An otter floating in water licks its paw
A sea otter grooms itself to stay warm. Photo by Lilian Carswell, U.S. Fish and Wildlife Service.

7. Sea otters can have a pup any time of the year. Southern sea otters breed and pup year-round, while northern sea otter pups in Alaska are usually born in the spring. A newborn pup needs constant attention and will stay with its mother for six months until it develops survival skills. Fun fact: An otter pup’s fur is so dense that it can’t dive underwater until it gets its adult fur. This comes in handy when mothers leave their pups safely floating on the water’s surface while they forage for food.

A mother otter holds a baby otter out of the water
A mother sea otter carries her pup. Photo by U.S. Fish and Wildlife Service.

8. Don’t challenge otters to a breathholding competition. An otter’s lung capacity is 2.5 times greater than that of similar-sized land mammals. Sea otters have been known to stay submerged for more than 5 minutes at a time. River otters, however, can hold their breath for up to 8 minutes. The increased time underwater improves otters’ opportunity to sense prey and forage for food.

An otter looks at the camera
A sea otter floats in the water outside Kenai Fjords National Park in Alaska. Photo by Jim Pfeiffenberger, National Park Service.

9. Otters are an essential keystone species. A “keystone species” is a species that is critical to how an ecosystem functions because it has large-scale effects on the communities in which it lives. Along the Pacific coast, sea otters help control the sea urchin population. Fewer sea urchins in turn help prevent kelp forests from being overgrazed. In California, research has found that sea otters also enhance seagrass beds, and in Alaska’s Glacier Bay National Park, sea otters’ expansion into the area marked a gradual return of a more diverse ecosystem and an exciting moment in colonization efforts.

An otter touches its nose while floating in a kelp patch
A sea otter settles in for a nap in a patch of kelp. Photo by Lilian Carswell, U.S. Fish and Wildlife Service.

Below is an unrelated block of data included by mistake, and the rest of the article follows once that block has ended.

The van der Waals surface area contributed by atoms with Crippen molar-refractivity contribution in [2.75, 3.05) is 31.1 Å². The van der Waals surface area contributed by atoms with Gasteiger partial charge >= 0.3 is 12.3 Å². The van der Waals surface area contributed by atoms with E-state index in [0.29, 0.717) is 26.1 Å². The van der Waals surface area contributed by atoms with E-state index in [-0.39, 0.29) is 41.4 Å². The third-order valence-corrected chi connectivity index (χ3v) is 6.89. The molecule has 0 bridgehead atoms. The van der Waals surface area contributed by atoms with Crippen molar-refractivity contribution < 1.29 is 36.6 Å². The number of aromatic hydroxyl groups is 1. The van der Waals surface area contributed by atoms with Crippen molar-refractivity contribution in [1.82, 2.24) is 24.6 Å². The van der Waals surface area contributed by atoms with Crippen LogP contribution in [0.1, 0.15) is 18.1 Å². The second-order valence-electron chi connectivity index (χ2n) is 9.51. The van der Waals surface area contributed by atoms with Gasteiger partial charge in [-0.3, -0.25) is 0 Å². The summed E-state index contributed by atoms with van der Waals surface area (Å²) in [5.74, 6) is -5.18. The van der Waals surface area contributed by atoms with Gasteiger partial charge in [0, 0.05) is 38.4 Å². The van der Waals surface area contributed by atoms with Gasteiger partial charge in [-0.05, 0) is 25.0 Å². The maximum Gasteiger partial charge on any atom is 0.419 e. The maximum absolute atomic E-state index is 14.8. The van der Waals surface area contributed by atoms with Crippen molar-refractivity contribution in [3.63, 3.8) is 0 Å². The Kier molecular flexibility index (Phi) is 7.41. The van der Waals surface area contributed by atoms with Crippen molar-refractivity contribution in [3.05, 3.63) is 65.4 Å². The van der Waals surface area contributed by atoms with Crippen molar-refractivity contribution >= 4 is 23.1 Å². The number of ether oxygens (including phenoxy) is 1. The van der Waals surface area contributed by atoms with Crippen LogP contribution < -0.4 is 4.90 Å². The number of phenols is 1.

10. The otter is one of the few mammals that use tools. A sea otter’s tool of choice: typically a rock that can be used as a hammer or anvil to break open hard-shelled prey. Ever wonder where otters actually store these tools for safe keeping? They have a loose patch of skin under their armpit to store both the food they’ve foraged and their rock to crack it open.

An otter breaks into mussels that are resting on its belly
An otter enjoys a snack of fresh mussels at Kenai Fjords National Park in Alaska. Photo by Anne Langan, National Park Service.

11. A group of resting otters is called a raft. Otters love to rest in groups. Researchers have seen concentrations of over 1,000 otters floating together. To keep from drifting away from each other, sea otters will wrap themselves up in seaweed, forming something that resembles a raft.

A group of otters float together in blue water
A raft of otters resting in a group. Photo by U.S. Fish and Wildlife Service.

12. Otters might look soft and cuddly but remain dangerous wild animals. Otters have strong teeth and a powerful bite. So whether you see an otter on land or at sea, be sure to maintain a safe distance of at least 50 yards and never feed sea otters. Learn more about staying safe around sea otters.

An otter floats on its back and looks at the camera
If an otter notices you, it probably means you’re too close. Photo by Lilian Carswell, U.S. Fish and Wildlife Service.

Love these fun otter facts? Check out this otter-worldly info.